The scientists and engineers I deeply admire and am inspired by are Leonardo Da Vinci, Nikola Tesla and Thomas Alva Edison, and A. P. J. Abdul Kalam - who built his path to success from humble beginnings. My future career plan is to pursue a doctorate degree in chemical engineering with minors in business management, material science, electrical and computer engineering. Winning this Science Fair would mean a lot to me, and the prizes would tremendously help me explore more innovative and sustainable solutions for the 21st Century Grand Challenges.

Health & Safety

The laboratory I mainly worked on for conducting most of my pilot experiments and testings is my high school laboratory, in Sekolah Pelita Harapan International Sentul City, Babakan Madang, Sentul City, Bogor, West Java, Indonesia. The manager of the lab is Mr. David Timothy and he has been working in my school's lab for an extensive amount of time. I have also worked with an adult mentor - Mr. Ivan Pattiasina - who has been helpful for me in explaining all the lab safety precautions and the methodology in using various PASCO scientific equipment. He is an experienced mentor and has a high proficiency in lab safety.

I have mostly used the school's laboratory for experimentation and have dealt with chemical substances with utmost precaution. For instance, I wore safety goggles, sterilized gloves, and conducted the experiment in a ventilated area. Moreover, to prevent injuries to my finger when positioning the metal plates near the variable gap magnet.

 

The guidelines I am following in the creation process and when handling microbial and chemical substances are present in the following urls:

http://www.studygs.net/labsafety.htm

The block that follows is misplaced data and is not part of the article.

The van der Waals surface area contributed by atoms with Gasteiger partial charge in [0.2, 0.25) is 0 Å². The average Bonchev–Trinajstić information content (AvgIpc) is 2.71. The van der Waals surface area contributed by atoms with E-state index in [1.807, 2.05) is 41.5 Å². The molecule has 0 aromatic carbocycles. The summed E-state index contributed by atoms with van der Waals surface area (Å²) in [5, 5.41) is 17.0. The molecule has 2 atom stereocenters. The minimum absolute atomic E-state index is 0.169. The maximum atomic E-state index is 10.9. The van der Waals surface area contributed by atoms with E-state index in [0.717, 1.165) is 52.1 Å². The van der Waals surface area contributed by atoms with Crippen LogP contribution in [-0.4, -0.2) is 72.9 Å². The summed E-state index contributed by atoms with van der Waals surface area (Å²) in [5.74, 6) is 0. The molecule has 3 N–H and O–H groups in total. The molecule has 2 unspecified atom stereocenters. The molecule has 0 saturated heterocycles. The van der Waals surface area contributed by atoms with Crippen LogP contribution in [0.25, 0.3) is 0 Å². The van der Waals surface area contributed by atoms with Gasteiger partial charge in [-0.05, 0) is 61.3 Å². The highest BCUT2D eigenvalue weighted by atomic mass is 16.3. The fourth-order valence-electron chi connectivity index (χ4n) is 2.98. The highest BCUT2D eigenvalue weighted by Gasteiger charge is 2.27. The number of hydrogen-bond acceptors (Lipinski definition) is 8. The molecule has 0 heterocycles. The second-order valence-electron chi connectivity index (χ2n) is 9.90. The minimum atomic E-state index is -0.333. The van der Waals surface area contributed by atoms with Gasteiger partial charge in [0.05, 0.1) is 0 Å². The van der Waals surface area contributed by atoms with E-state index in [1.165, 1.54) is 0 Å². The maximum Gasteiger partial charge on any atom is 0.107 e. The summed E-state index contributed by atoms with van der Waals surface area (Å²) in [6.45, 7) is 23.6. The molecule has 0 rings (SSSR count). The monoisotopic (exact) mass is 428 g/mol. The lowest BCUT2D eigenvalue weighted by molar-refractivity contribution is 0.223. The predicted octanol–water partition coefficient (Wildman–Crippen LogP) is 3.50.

http://www.uft.org/chapters/lab-specialists/lab-safety-rules-for-students

http://www.stonybrook.edu/ehs/lab/

https://www.csun.edu/science/ref/laboratory/safety/safety.html

Chemical identifiers of Potassium Hydroxide: https://cameochemicals.noaa.gov/chemical/9013

Bibliography, references, and acknowledgements

The laboratory I mainly worked on for conducting most of my pilot experiments and testings is my high school laboratory, in Sekolah Pelita Harapan International Sentul City, Babakan Madang, Sentul City, Bogor, West Java, Indonesia. The manager of the lab is Mr. David Timothy and he has been working in my school's lab for an extensive amount of time. I have also worked with an adult mentor - Mr. Ivan Pattiasina - who has been helpful for me in explaining all the lab safety precautions and the methodology in using various PASCO scientific equipment. He is an experienced mentor and has a high proficiency in lab safety.

I would like to express my gratitude towards my parents, who have been very supportive of my project at home. Also, to my Physics and Chemistry teachers, Mr. Ivan Pattiasina and Ms. Yulvita Hadi Yarti, as well as my lab manager, Mr. David Timothy, for providing inputs regarding the theoretical and practical aspects (respectively) of the experiment. I would also like to extend my thanks to my classmate, Abelhard Jauwena, who kindly devoted time for peer evaluating my project through multiple drafts.